‘Survivor: Caramoan’ Fan Reynold Toepfer: ‘You Have to Be Cutthroat’

by | January 16, 2013 at 12:44 PM | General, RealityTV, Survivor, TV News

Reynold Toepfer (CBS)

I had a chance to sit down with all twenty of the “Fans vs. Favorites” competitors the day before they left for the Caramoan Islands. I’ll be posting exclusive interviews with each contestant every weekday until we get through all of them. Be sure to follow me on Twitter (@gordonholmes) for tons of updates.

Name: Reynold Toepfer
Age: 30
Hometown: San Francisco, CA
Occupation: Sales

Note: The “Survivor: Caramoan” pre-game interviews are unlike the pre-game interviews we’ve done in the past. Usually, the interviews take place on location, this time they took place in Los Angeles before the players flew out. At this point, all the “Fans” know is that they’re flying out in the next few days. They have seen each other, but haven’t seen the returning players.  They don’t know for sure where they’re going, and they don’t know any of the season’s twists.

Gordon Holmes: Alright, how does a guy who lives in San Francisco become a Tom Brady fan?
Reynold Toepfer: My first job posting was in Boston and I grew up in Ohio with losing teams, the Bengals in particular. And then I went there and worked with all Pats fans and drank the Kool-Aid. And, I have a respect for the game, I played. And I think he brings out the best in everyone around him. So many different rosters and he keeps winning.
Holmes: What level did you play up to?
Toepfer: High school, and I played rugby in college.
Holmes: Rugby? That’s a tough sport.
Toepfer: Yeah, I was good in Ohio, but then I played overseas in Australia and got my ass kicked.
Holmes: When did you live in Australia?
Toepfer: Let’s see…I’ve been back in the States for two years. So like 2007 to 2010.
Holmes: They have giant spiders there, right?
Toepfer: Yeah, but they don’t bite you. The huntsman spider, it’s big, it’s hairy, it’s the size of my hand.
Holmes: Screw that.
Toepfer: It’s the little ones that will kill you. The little brown and black ones.

Holmes: Why do you think they picked you to play?
Toepfer: I’ve always been told that I have an energy about me. I was recruited, Lynne found me on the street. I’m a big believer in fate and destiny and things like that. I was watching Season 2 when I was in high school, I was too young to send in a video. And, I was watching Colby Donaldson and I was like, “God, I could be that guy.” And I really could feel this connection. I was like, “That’s going to be me one day, but not yet.” I lived my life, I went to Boston, I went overseas, I traveled Europe, and I lived my life very happily and very fully. And I got spotted in LA.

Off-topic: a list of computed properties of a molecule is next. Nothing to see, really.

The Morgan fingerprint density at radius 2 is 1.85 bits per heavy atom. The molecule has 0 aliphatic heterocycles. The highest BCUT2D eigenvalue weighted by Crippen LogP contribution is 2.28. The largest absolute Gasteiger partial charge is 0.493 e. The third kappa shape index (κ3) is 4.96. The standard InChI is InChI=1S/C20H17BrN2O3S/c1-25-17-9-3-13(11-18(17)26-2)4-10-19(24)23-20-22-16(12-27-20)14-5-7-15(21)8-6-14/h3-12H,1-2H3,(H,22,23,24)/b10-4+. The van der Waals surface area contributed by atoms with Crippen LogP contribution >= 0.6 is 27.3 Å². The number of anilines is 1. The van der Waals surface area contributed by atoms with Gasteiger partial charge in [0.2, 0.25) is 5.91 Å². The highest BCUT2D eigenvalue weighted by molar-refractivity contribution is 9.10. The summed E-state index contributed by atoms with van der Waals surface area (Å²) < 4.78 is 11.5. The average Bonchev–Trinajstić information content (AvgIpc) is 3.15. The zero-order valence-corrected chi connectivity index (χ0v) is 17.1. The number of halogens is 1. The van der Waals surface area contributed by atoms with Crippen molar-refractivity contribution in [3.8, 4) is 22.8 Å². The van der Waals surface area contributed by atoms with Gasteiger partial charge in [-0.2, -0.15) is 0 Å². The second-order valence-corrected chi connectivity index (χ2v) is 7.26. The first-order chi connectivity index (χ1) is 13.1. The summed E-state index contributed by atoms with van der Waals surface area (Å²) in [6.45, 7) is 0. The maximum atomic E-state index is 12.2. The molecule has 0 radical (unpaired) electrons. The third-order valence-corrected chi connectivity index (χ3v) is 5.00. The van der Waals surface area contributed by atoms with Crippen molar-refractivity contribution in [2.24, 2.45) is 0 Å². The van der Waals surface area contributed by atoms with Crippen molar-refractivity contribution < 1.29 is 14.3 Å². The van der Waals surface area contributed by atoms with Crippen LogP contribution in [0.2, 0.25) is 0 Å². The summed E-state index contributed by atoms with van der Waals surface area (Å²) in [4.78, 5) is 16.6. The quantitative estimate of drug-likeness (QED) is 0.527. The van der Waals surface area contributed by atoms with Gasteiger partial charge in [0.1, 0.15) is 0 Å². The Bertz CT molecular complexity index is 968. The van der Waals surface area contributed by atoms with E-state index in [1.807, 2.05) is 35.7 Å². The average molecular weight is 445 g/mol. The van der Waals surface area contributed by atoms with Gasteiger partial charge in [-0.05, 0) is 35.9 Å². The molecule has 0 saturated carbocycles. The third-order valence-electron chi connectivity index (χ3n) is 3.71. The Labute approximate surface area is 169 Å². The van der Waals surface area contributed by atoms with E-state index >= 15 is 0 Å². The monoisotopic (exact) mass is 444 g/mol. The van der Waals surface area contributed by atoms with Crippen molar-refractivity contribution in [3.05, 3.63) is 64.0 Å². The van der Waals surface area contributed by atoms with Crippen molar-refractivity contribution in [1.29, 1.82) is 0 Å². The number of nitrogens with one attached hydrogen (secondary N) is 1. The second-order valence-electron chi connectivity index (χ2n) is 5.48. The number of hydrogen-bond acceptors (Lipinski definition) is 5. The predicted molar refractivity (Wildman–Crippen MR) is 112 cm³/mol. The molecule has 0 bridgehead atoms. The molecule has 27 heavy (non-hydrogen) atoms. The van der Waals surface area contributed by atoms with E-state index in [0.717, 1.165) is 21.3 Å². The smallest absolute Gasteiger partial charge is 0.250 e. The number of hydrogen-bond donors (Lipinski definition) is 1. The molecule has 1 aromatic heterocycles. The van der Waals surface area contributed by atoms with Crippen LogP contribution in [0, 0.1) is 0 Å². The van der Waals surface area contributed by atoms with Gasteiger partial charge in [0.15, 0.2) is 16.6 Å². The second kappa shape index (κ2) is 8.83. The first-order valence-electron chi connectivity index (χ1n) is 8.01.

Holmes: Just off the street?
Toepfer: Just off the street. It was one of those LA stories.
Holmes: For someone like yourself who believes in fate, that’s exactly how it would happen.
Toepfer: It was kind of magical, you know? It was meant to be. So I feel very comfortable.

Holmes: Let’s talk about your gameplay. How comfortable are you lying to people?
Toepfer: I’m not that comfortable lying. But, I have a slew of ex-girlfriends that would tell you otherwise. So, maybe I’m in denial about it. I come from a Midwestern Ohio upbringing. My dad is very big on honesty. So, it was funny talking to them about the game. My dad was like, “Be honest, no lies!” And my mom was like (whispering), “You’ve got to do whatever you’ve got to do.”
Holmes: (Laughs) So you have the cartoon angel on one shoulder and the devil on the other.
Toepfer: (Laughs) Yeah, and I’m really a hybrid of the two of them. My mother is a little more cutthroat and my father is a little more old fashioned.
Holmes: How do you feel about being lied to?
Toepfer: It’s a game. I think some people have made it personal, which I’m not cool with. Colton (Cumbie) was making personal attacks and there’s no need to go there. I will never go there. That’s where I draw the line. But as far as lying to play the game and win the game? I’m OK with that. That’s what we all signed up for.
Holmes: The only time lying bothers me in the game is when it doesn’t serve a strategic purpose. I think of “Heroes vs. Villains” where it seemed like Russell Hantz was riling people up without a real purpose behind it.
Toepfer: Saying, “We’re going to be the final two” to people that didn’t even fit his strategy. It was like this shotgun approach of just saying it to everybody. And a huge difference between he and I is that I would only do it for purpose and I’d get no enjoyment out of it. I’m not the “he he he, I really got you” type. I’m going to be more conflicted. I’ve formed a relationship with this person, but this is what I’ve got to do.